Cost-Plus Contracts: Definition, Benefits And Challenges

Indeed Editorial Team

Updated 11 October 2022

The Indeed Editorial Team comprises a diverse and talented team of writers, researchers and subject matter experts equipped with Indeed's data and insights to deliver useful tips to help guide your career journey.

When a professional or private client wants to engage a contractor to build or restore a building, they use a contract to set expectations and establish a budget for the project. The type of contract the client and contractor choose might affect how the contractor receives their payment and how the client handles unexpected costs. If you work in construction or project management, learning about different types of contracts for these types of projects can help you in your work.

In this article, we define cost-plus contracts, describe what these agreements contain, share some of their benefits and challenges and explain when you might use this type of contract.

What Is A Cost-Plus Contract?

A cost-plus contract is a type of agreement between a contractor and a client where the client promises to reimburse the contractor for certain expenses, along with the contractor's fee for completing the job. These agreements are common in the construction and renovation industries. Often, the contractor and client agree to stay within a general budget for the project, but the amount might change as the contractor completes the project. You can contrast this type of arrangement with a fixed-cost contract, where the contractor's materials, labour and other expenses are a part of the overall fee.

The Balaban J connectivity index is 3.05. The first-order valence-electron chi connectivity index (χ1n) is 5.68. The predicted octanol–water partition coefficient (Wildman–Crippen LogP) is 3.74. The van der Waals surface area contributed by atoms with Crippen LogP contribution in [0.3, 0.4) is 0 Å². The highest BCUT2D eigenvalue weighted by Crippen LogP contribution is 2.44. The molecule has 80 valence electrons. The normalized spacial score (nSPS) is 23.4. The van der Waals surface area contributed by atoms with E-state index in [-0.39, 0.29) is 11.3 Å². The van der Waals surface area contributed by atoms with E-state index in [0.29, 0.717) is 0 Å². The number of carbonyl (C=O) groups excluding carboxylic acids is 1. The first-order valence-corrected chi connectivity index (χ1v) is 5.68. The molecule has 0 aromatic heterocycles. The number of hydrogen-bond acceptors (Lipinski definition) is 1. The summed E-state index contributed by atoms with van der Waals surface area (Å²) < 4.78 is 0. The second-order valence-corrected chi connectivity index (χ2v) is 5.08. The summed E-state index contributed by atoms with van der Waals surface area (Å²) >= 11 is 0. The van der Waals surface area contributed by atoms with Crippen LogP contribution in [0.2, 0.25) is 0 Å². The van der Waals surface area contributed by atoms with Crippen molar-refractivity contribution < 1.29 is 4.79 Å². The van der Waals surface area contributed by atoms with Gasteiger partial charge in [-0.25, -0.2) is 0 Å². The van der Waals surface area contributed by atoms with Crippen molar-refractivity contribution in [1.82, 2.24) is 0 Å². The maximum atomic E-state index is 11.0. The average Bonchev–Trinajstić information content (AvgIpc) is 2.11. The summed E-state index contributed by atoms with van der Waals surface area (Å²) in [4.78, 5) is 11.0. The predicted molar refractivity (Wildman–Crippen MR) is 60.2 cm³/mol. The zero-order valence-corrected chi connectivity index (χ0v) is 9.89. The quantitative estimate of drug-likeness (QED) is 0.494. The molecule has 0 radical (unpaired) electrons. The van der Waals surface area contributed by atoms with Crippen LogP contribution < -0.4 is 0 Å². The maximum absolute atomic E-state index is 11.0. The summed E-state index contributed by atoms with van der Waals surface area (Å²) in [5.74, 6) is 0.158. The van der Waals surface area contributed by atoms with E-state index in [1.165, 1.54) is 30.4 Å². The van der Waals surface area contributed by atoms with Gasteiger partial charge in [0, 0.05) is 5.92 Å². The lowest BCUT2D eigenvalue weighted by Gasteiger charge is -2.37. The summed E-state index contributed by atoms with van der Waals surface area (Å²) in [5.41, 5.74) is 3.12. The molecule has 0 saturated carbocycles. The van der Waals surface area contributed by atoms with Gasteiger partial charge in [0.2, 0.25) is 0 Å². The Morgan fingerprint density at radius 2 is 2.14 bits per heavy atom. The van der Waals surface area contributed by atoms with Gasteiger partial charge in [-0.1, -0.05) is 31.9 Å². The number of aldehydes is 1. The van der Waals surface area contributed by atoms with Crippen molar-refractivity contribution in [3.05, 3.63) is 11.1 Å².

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Elements Of These Arrangements

This agreement usually cover three main types of costs:

  • Direct costs: These expenses include the purchases a contractor might make to complete the project, like building materials, subcontractor wages and fees for any consultants assigned to the project.

  • Indirect costs: Also called overhead costs, these are business costs the contractor might incur as they are completing the project, like fuel mileage.

  • Profit: The contractor's fee is the profit that the contractor makes for their work and expertise and might be a flat fee or a fixed percentage based on the direct and indirect costs.

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Types Of Cost-Plus Contracts

Here are some common types of this arrangement:

  • Fixed fee: In this model, the contractor receives reimbursement for all direct and indirect costs, plus a predetermined fee for completing the project.

  • Award fee: Contractors who use this model receive reimbursement for costs and get an award fee if they complete their project within budget and on time. If they are late or go over budget, they may receive a reduced amount.

  • Per cent-of-cost: In this model, contractors might gain additional pay if the project takes longer or is more expensive than expected, as long as the contractor can justify the extra time and cost. They usually earn their agreed-upon fee, plus an additional percentage of the cost.

  • Incentive fee: Under this type of agreement, a contractor can earn extra money if they follow the contract exactly. This incentive might also reward contractors who complete their work early.